Achieving Recovery: Information & Education

  >   A Recovery Program participant talks with a Utah resident during a public open house.

Upon initiation of the recovery program, a public opinion survey revealed that a large portion of the local public perceived Utah Lake as a polluted body of water that was underutilized. The local public generally supported the Endangered Species Act but had low regard for the June sucker, particularly if recovery of it had potential for conflict with public interests, such as recreational angling, boating and other water sports. Interpretation and education highlighting the value of Utah Lake, its ecosystem, the June sucker and recovery elements is an important and challenging part of the program.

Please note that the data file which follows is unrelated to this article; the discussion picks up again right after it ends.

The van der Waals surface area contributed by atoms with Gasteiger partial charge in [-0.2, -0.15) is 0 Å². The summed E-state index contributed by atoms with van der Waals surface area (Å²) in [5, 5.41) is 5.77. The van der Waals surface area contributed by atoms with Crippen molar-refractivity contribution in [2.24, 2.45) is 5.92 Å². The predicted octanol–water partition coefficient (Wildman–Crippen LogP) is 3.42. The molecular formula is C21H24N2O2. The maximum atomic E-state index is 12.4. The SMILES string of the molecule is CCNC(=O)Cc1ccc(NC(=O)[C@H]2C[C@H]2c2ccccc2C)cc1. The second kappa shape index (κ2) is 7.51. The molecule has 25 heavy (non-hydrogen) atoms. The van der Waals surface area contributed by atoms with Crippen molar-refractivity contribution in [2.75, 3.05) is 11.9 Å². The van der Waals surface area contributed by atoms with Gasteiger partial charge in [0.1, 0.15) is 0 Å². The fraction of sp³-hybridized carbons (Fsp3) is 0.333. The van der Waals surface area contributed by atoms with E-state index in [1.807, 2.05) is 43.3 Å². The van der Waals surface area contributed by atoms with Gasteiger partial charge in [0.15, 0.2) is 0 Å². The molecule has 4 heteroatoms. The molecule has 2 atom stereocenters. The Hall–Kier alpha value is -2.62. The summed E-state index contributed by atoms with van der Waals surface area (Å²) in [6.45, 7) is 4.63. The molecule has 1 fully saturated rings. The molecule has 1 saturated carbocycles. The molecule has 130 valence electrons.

The program has funded research that includes one-on-one stakeholder interviews and a statewide public opinion survey in order to develop a communications and public outreach plan. A local public relations firm has been contracted to aid the program in implementing the communications plan. A number of activities are being conducted under this recovery element, perhaps the most notable being the publication of a book entitled Utah Lake: Legacy, authored by local historian Robert Carter, that is a historical account of Utah Lake and the important role the native fish community played in the local heritage.